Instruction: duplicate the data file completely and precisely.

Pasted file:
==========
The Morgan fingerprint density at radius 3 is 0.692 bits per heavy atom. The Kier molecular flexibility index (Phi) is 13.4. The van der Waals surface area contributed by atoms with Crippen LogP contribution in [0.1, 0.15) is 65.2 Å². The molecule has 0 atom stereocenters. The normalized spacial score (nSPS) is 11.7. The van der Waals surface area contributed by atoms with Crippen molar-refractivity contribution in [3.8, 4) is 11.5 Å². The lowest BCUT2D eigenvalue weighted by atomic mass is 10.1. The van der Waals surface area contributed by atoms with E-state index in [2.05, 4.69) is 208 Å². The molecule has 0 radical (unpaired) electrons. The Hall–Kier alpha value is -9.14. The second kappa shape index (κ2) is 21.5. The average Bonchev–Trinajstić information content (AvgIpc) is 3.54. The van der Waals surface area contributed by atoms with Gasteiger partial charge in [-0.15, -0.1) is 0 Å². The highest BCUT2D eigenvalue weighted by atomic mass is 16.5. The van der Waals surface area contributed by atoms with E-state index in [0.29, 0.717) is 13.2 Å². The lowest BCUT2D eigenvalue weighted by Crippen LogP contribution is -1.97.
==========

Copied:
The Morgan fingerprint density at radius 3 is 0.692 bits per heavy atom. The Kier molecular flexibility index (Phi) is 13.4. The van der Waals surface area contributed by atoms with Crippen LogP contribution in [0.1, 0.15) is 65.2 Å². The molecule has 0 atom stereocenters. The normalized spacial score (nSPS) is 11.7. The van der Waals surface area contributed by atoms with Crippen molar-refractivity contribution in [3.8, 4) is 11.5 Å². The lowest BCUT2D eigenvalue weighted by atomic mass is 10.1. The van der Waals surface area contributed by atoms with E-state index in [2.05, 4.69) is 208 Å². The molecule has 0 radical (unpaired) electrons. The Hall–Kier alpha value is -9.14. The second kappa shape index (κ2) is 21.5. The average Bonchev–Trinajstić information content (AvgIpc) is 3.54. The van der Waals surface area contributed by atoms with Gasteiger partial charge in [-0.15, -0.1) is 0 Å². The highest BCUT2D eigenvalue weighted by atomic mass is 16.5. The van der Waals surface area contributed by atoms with E-state index in [0.29, 0.717) is 13.2 Å². The lowest BCUT2D eigenvalue weighted by Crippen LogP contribution is -1.97.